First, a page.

The Genealogical Society of Pennsylvania is located at 2207 Chestnut Street, Philadelphia, PA 19103
We welcome visitors but please make an appointment so that we can prepare for your visit.
Members may browse our library or meet with a genealogist for a 30-minute consultation.
Call 215-545-0391 or email firstname.lastname@example.org to schedule a visit.
We look forward to seeing you!
Hyner View State Park, West Branch Susquehanna River, Clinton County PA
(Photo courtesy of Nicholas T., Flickr Creative Commons, July 2011)
NORTH CENTRAL PENNSYLVANIA
The 11 counties in this region include Lycoming, which was formed in 1795 from Northumberland County, followed by Centre County in 1800 from Lycoming, Mifflin, Northumberland, and Huntingdon counties. In 1804, parts of Lycoming County were split off to form four other counties: Clearfield (which also included some of Huntingdon County), McKean, Potter, and Tioga. Then Union County was formed in 1813 from Northumberland. Over 25 years passed before another county was formed: Clinton came from Lycoming and Centre counties in 1839. Elk County was formed from Jefferson, McKean, and Clearfield counties in 1843, and Snyder was carved from Union County in1855. Finally, in 1860, Cameron County was formed from portions of Clinton, Elk, McKean, and Potter counties.
In the western half of this region, Elk and McKean counties lie within the Allegheny National Forest, with its endless woodlands and scenic vistas, a reminder of the thick forests that blanketed almost all of Pennsylvania’s lands when William Penn first arrived in the late 1600s. While eastern lands became dotted with farms, it was lumbering of the native white pine, hemlock, and other hardwoods, that led to the settlement of this region. Lumber companies thrived here, and railroads took coal and timber east as cities developed there.
Much of this region was settled by Scotch-Irish and Quakers, who carved homesteads out of the wilderness, clearing farmlands after treaties were signed with the Indians. Many of these settlers had moved here from the southern part of the states and were soon joined by Germans and others from New York.
The stretches of farmland in this region sweep from the Endless Mountains to the Alleghenies – the Valleys of the Susquehanna. The west branch of the Susquehanna River flows just north of Bald Eagle Mountain (one of the northernmost ridges of the Appalachian Mountains) through Lycoming County, which was the first county formed in this region. Many of the other counties were carved from Lycoming, but even today, it remains the largest county in the state.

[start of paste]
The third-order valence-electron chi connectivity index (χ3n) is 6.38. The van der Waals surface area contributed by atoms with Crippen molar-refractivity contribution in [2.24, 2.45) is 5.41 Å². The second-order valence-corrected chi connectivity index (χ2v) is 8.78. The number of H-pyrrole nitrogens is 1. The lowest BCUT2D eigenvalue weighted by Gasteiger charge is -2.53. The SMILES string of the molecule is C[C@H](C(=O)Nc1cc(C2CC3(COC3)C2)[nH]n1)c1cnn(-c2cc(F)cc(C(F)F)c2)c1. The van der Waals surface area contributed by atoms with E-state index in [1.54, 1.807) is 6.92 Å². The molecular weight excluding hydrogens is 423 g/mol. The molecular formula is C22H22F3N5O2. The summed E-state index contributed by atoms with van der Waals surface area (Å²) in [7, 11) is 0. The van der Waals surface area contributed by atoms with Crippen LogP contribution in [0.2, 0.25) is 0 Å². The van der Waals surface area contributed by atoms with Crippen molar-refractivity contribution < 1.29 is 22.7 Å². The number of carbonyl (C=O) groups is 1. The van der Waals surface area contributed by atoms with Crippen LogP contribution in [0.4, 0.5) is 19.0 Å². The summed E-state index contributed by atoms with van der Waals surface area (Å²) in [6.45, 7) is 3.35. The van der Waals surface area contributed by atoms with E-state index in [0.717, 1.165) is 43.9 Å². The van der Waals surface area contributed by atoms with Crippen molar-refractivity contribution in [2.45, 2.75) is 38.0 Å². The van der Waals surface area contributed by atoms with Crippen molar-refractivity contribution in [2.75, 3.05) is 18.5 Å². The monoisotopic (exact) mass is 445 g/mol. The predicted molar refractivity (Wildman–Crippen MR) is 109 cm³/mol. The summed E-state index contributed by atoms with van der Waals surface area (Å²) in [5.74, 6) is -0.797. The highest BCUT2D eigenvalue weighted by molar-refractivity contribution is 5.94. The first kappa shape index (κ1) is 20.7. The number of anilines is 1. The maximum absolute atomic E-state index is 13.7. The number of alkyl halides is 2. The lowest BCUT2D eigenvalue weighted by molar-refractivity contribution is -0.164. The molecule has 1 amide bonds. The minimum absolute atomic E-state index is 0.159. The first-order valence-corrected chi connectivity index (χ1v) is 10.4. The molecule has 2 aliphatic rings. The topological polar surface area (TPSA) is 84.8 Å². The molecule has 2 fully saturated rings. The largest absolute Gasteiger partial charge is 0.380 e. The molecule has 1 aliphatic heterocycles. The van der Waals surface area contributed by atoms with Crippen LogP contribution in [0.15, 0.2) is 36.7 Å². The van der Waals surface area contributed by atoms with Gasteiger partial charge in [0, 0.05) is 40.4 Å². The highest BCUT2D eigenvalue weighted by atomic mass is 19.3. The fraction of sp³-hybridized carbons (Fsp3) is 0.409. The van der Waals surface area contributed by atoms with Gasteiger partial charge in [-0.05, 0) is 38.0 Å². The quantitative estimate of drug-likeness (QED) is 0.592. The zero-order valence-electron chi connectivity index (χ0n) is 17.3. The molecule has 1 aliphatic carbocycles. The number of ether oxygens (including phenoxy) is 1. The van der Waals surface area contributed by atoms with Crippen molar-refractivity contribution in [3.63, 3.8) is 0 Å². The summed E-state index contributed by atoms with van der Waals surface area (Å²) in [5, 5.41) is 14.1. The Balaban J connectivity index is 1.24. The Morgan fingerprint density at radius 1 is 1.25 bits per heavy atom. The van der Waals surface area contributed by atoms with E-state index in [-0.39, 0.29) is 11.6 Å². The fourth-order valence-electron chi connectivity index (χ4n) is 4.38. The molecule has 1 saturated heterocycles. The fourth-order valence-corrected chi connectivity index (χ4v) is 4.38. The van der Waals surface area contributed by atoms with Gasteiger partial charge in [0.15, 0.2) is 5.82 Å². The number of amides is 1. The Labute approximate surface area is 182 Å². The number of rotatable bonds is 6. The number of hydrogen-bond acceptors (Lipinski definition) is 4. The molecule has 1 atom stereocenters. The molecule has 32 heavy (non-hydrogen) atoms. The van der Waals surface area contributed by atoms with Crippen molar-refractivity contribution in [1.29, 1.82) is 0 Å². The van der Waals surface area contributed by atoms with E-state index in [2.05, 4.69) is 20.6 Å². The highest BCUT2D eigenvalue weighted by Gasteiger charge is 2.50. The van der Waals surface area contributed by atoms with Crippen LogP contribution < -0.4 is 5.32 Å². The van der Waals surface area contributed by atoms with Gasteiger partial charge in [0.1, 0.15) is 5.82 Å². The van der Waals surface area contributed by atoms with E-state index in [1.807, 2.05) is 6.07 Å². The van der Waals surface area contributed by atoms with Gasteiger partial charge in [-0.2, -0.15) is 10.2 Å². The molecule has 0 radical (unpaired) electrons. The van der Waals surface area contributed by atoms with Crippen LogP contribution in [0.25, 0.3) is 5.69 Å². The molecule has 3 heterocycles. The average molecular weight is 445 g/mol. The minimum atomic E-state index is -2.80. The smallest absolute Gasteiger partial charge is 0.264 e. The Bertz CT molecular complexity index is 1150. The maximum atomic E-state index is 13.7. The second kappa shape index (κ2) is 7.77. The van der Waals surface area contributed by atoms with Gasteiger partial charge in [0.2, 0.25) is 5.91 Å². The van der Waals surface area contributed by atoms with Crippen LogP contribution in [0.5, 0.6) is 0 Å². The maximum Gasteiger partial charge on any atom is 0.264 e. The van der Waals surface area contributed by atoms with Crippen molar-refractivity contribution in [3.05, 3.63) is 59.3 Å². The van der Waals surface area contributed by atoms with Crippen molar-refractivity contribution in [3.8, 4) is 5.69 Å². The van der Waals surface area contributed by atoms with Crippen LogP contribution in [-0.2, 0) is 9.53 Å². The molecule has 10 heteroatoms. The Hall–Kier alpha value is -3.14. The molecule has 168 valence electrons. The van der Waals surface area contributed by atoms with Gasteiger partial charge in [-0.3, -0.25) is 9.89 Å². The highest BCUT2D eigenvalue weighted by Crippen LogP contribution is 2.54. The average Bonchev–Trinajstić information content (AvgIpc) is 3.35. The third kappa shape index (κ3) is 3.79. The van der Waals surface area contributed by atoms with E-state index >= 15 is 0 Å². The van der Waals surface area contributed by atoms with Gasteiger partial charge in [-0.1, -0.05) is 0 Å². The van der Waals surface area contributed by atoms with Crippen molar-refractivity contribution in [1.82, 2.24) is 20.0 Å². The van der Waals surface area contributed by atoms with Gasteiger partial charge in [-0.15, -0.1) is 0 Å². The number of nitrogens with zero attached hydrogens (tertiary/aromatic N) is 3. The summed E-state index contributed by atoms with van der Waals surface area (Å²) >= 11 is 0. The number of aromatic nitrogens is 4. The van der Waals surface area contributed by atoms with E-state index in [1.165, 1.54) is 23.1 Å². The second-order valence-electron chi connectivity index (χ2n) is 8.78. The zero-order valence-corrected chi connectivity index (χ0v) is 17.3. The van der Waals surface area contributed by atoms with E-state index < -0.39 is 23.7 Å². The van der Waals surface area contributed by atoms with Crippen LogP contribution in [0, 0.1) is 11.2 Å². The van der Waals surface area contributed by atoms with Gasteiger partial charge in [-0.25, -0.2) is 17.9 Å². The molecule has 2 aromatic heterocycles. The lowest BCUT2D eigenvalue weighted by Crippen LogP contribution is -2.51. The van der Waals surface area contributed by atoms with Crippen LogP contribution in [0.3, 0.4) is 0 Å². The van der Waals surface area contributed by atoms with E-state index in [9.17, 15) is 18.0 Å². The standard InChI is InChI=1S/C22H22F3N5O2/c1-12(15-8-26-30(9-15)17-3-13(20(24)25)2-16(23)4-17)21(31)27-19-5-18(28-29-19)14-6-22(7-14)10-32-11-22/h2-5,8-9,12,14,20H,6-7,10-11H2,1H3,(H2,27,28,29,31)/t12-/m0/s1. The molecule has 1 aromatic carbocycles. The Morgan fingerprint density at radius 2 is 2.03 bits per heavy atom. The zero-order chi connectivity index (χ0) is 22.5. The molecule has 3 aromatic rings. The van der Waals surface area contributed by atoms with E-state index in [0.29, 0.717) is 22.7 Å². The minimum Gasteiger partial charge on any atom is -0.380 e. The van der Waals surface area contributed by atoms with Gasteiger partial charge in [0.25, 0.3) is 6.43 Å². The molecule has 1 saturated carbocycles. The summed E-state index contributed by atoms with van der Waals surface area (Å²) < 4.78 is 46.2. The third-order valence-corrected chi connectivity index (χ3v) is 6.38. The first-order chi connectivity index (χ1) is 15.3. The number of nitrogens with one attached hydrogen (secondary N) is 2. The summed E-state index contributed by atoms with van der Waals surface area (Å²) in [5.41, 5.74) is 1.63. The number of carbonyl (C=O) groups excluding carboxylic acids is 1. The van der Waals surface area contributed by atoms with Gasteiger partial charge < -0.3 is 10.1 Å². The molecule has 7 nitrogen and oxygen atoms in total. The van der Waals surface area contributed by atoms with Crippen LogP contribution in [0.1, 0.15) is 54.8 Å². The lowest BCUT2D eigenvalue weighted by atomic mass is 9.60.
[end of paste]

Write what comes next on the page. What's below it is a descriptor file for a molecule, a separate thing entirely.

Nestled in Happy Valley, a Farmer’s High School was started in Centre County in 1855 with the goal of applying scientific principles to farming. By 1882, the school had evolved into Pennsylvania State University, one of the largest universities in the United States.
Although the earliest iron works in PA were started in Berks and Chester counties, developers soon turned to the land west of the Susquehanna River. After the Revolutionary War, many new iron works were established in Centre and Clinton counties, part of the Juniata Iron Region, which for a time produced more iron than anywhere else in the country. Many of the counties in this region, including Cameron, Elk, McKean, and Potter County, lie in a great bituminous coal basin, and are rich in iron ore, with traces of silver, copper, and lead. Among the other things that Potter County is known for is stargazing at Cherry Springs State Park, an area that’s almost as remote and wild today as it was when the first settlers of European descent made their homes here among the old growth forest.
Such a wealth of forest land of course led to the founding of hundreds of lumber and saw mills in this region of Pennsylvania, so that lumbering and work at the mills has provided employment to thousands over the years.
Today Tioga County is home to three state parks as well as two federal parks. Pine Creek Gorge, commonly referred to as the Grand Canyon of Pennsylvania, is an 800-foot-deep canyon, carved by glaciers and surrounded by over 150,000 acres of the Tioga State Forest.
Pine Creek Gorge, from the West Rim Trail, Tioga County, Pennsylvania
(Photo courtesy of Wikimedia Commons. Photographer, Ruhrfisch, taken June 2001)
GSP welcomes your suggestions, knowledge and guidance to genealogical resources within any area of Pennsylvania in which you live and do your own research. If you have information to share about local societies or repository resources, historical knowledge of the local area, or any other relevant genealogical information that could help people find their ancestors, please contact GSP so we can add this information to the County page.Thank You!
(Thank you to Jane Benner for her contribution to this page!
Additional image credits:
North Central Pennsylvania region map courtesy of www.digital-topo-maps.com
Center right: White Deer Hole Valley, courtesy of Wikimedia Commons, Photographer Ruhrfisch, taken June 2006.
Center Left: Farmer's High School and Old Main, Centre County, 1855. Courtesy of Wikimedia Commons, Pennsylvania State University Archives.
Bottom Middle: Lumber Mill in the village of Asaph, Tioga County, PA. ca. 1908. Courtesy of Wikimedia Commons, Tioga County, PA website [land use].)